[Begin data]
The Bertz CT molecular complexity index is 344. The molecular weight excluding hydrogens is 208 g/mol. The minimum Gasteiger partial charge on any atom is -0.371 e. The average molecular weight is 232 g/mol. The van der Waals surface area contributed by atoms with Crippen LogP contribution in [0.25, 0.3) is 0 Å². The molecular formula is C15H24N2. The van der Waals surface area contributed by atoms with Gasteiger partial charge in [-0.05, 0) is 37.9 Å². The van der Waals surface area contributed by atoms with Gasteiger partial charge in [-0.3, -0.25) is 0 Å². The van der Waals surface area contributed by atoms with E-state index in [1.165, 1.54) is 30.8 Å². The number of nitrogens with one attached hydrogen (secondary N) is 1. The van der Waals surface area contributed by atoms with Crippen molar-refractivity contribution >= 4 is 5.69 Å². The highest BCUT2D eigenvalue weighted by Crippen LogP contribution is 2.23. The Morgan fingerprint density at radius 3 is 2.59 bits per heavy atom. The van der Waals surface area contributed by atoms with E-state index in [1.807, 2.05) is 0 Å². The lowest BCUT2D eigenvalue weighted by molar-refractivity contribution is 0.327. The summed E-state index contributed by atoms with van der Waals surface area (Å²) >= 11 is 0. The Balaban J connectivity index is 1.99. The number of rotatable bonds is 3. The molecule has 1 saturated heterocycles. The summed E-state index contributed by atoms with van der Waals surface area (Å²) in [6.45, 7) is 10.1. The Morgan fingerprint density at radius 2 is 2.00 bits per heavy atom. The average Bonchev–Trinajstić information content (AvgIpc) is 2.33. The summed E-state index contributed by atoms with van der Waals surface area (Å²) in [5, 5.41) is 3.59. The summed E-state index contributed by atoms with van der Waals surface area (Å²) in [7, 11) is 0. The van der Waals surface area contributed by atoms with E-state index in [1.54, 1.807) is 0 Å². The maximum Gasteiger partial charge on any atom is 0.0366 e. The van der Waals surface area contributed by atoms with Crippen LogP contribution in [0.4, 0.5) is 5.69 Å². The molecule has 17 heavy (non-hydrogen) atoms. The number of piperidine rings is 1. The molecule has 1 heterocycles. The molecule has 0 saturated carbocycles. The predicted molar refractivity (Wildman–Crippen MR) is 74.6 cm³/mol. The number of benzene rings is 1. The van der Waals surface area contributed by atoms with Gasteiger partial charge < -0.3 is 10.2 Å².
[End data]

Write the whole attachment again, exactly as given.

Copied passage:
The Bertz CT molecular complexity index is 344. The molecular weight excluding hydrogens is 208 g/mol. The minimum Gasteiger partial charge on any atom is -0.371 e. The average molecular weight is 232 g/mol. The van der Waals surface area contributed by atoms with Crippen LogP contribution in [0.25, 0.3) is 0 Å². The molecular formula is C15H24N2. The van der Waals surface area contributed by atoms with Gasteiger partial charge in [-0.05, 0) is 37.9 Å². The van der Waals surface area contributed by atoms with Gasteiger partial charge in [-0.3, -0.25) is 0 Å². The van der Waals surface area contributed by atoms with E-state index in [1.165, 1.54) is 30.8 Å². The number of nitrogens with one attached hydrogen (secondary N) is 1. The van der Waals surface area contributed by atoms with Crippen molar-refractivity contribution >= 4 is 5.69 Å². The highest BCUT2D eigenvalue weighted by Crippen LogP contribution is 2.23. The Morgan fingerprint density at radius 3 is 2.59 bits per heavy atom. The van der Waals surface area contributed by atoms with E-state index in [1.807, 2.05) is 0 Å². The lowest BCUT2D eigenvalue weighted by molar-refractivity contribution is 0.327. The summed E-state index contributed by atoms with van der Waals surface area (Å²) >= 11 is 0. The Balaban J connectivity index is 1.99. The number of rotatable bonds is 3. The molecule has 1 saturated heterocycles. The summed E-state index contributed by atoms with van der Waals surface area (Å²) in [6.45, 7) is 10.1. The Morgan fingerprint density at radius 2 is 2.00 bits per heavy atom. The average Bonchev–Trinajstić information content (AvgIpc) is 2.33. The summed E-state index contributed by atoms with van der Waals surface area (Å²) in [5, 5.41) is 3.59. The summed E-state index contributed by atoms with van der Waals surface area (Å²) in [7, 11) is 0. The van der Waals surface area contributed by atoms with E-state index in [1.54, 1.807) is 0 Å². The maximum Gasteiger partial charge on any atom is 0.0366 e. The van der Waals surface area contributed by atoms with Crippen LogP contribution in [0.4, 0.5) is 5.69 Å². The molecule has 17 heavy (non-hydrogen) atoms. The number of piperidine rings is 1. The molecule has 1 heterocycles. The molecule has 0 saturated carbocycles. The predicted molar refractivity (Wildman–Crippen MR) is 74.6 cm³/mol. The number of benzene rings is 1. The van der Waals surface area contributed by atoms with Gasteiger partial charge < -0.3 is 10.2 Å².